Powder, Pow | synonym: freshies, blower The reason for living, powder refers to freshly fallen snow. It seems straightforward, but it can take on many different properties, from light "Champagne Powder" to dense windblown powder to heavy wet manky Sierra Cement. If it's white and fell from the ski, it's a Pow Day and should be considered a blessing.

Bunny Slope The beginner slope of a ski area, serviced by a magic carpet lift, where people who have never skied before can learn the sport safely, segregated away from the intermediate skiers and advanced skiers.

Photo by Conor Hult

Bonus Terms

  • Piste: A groomed run.
  • Off-Piste: Any terrain not groomed.
  • Backcountry: Usually any terrain outside of a ski resort's boundaries.
  • Jerry: Slang term for an out-of-control skier, or more generally, a beginner to the sport that is unaware of their surroundings. Known for "gaper gap" (a space between your goggles and helmet) and "yard sale," a crash where their equipment is strewn all over the trail.
  • Grom: A young skier just learning the sport.
  • Après-ski: The post-ski party, generally at a bar on the mountain.
  • Puckered: Scared.
  • Glade: A stand of trees perfect for skiing through.
  • Ripping: Skiing well.
  • Line: Where you ski. Literally the line your skis leave in the snow.
  • Mogul: Bumps that form on steeper trails from skiers repeatedly making the same turns. Moguls are the ultimate test for advanced skiers, testing a skier's limits of proper form, ski technique, and fitness.
  • Terrain Park: A designed area of a ski mountain with features to jib and play on. Frequented by "park rats" (terrain park skiers).
  • Jib: A terrain feature that can be tricked, manmade, or natural.
  • Liftie: A ski lift operator, usually the friendliest person on the mountain.
  • Skiing: The most fun you can have with pants on.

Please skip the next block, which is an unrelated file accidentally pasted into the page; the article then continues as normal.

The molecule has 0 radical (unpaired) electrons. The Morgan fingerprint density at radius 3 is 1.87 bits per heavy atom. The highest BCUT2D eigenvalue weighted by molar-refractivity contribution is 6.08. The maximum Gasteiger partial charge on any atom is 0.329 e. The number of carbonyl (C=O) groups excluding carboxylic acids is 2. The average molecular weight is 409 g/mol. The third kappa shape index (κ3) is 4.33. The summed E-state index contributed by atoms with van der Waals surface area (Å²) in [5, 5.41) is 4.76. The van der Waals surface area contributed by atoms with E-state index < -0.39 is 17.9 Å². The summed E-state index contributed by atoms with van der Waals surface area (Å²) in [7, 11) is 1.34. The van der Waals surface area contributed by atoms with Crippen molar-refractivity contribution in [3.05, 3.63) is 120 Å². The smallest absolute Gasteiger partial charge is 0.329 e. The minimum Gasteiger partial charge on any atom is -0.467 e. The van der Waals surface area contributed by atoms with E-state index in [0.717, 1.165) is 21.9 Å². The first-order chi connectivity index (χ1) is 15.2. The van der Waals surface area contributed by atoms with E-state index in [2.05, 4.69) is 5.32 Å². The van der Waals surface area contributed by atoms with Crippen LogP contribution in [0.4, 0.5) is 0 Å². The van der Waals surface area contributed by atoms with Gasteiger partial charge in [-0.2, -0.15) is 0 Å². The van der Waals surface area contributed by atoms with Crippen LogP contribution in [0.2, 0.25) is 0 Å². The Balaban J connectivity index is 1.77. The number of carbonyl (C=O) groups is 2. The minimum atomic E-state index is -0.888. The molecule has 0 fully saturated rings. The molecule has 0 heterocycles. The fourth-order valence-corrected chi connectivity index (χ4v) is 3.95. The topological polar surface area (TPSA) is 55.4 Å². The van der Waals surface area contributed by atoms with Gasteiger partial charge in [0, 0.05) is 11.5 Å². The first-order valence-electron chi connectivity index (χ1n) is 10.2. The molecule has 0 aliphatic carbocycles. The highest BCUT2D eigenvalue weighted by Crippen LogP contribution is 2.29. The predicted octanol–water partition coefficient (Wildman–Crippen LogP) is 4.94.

Now that you have an inside scoop on key lingo for navigating the mountain like a ski bum, do you have all the right gear for you and your preferred skiing style? Chat with me or one of my fellow Skiing Experts anytime for free advice and gear recommendations. From the bunny slope to black diamonds and first chair to après-ski, we can get you set up on the right skis and ready to rule the mountain.

Matt M, Ski Expert
Matt M
Ski Expert
I have been skiing since 2 years old, I grew up skiing in Colorado at Eldora Mountain Resort. There I joined the race team, where I learned to make proper turns. I persued racing until the age of 18 when I moved to Montana and began my career as a big mountain freeskier. I currently represent a number of brands and love the sport more than ever!
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Written by:
Matt M, Ski Expert
Matt M
Ski Expert
I have been skiing since 2 years old, I grew up skiing in Colorado at Eldora Mountain Resort. There I joined the race team, where I learned to make proper turns. I persued racing until the age of 18 when I moved to Montana and began my career as a big mountain freeskier. I currently represent a number of brands and love the sport more than ever!